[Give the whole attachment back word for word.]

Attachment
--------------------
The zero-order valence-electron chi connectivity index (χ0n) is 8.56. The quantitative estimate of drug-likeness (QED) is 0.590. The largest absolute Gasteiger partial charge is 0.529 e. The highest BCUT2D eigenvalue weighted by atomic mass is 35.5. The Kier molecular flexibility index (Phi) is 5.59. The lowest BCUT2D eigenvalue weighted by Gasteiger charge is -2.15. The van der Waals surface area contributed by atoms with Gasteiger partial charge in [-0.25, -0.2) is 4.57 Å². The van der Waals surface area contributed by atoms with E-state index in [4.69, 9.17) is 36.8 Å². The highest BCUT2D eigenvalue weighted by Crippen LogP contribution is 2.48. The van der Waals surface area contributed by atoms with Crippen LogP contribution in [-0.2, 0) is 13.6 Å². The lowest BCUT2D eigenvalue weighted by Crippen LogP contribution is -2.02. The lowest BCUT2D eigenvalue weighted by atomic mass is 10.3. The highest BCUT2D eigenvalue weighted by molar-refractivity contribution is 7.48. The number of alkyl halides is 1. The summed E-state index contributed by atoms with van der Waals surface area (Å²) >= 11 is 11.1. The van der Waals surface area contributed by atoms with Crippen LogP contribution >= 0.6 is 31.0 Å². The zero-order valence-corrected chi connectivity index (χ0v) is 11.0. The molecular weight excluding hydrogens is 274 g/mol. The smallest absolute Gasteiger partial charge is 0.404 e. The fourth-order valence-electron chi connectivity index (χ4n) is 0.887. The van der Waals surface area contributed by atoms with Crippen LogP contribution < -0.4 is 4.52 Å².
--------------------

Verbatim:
The zero-order valence-electron chi connectivity index (χ0n) is 8.56. The quantitative estimate of drug-likeness (QED) is 0.590. The largest absolute Gasteiger partial charge is 0.529 e. The highest BCUT2D eigenvalue weighted by atomic mass is 35.5. The Kier molecular flexibility index (Phi) is 5.59. The lowest BCUT2D eigenvalue weighted by Gasteiger charge is -2.15. The van der Waals surface area contributed by atoms with Gasteiger partial charge in [-0.25, -0.2) is 4.57 Å². The van der Waals surface area contributed by atoms with E-state index in [4.69, 9.17) is 36.8 Å². The highest BCUT2D eigenvalue weighted by Crippen LogP contribution is 2.48. The van der Waals surface area contributed by atoms with Crippen LogP contribution in [-0.2, 0) is 13.6 Å². The lowest BCUT2D eigenvalue weighted by Crippen LogP contribution is -2.02. The lowest BCUT2D eigenvalue weighted by atomic mass is 10.3. The highest BCUT2D eigenvalue weighted by molar-refractivity contribution is 7.48. The number of alkyl halides is 1. The summed E-state index contributed by atoms with van der Waals surface area (Å²) >= 11 is 11.1. The van der Waals surface area contributed by atoms with Crippen LogP contribution >= 0.6 is 31.0 Å². The zero-order valence-corrected chi connectivity index (χ0v) is 11.0. The molecular weight excluding hydrogens is 274 g/mol. The smallest absolute Gasteiger partial charge is 0.404 e. The fourth-order valence-electron chi connectivity index (χ4n) is 0.887. The van der Waals surface area contributed by atoms with Crippen LogP contribution < -0.4 is 4.52 Å².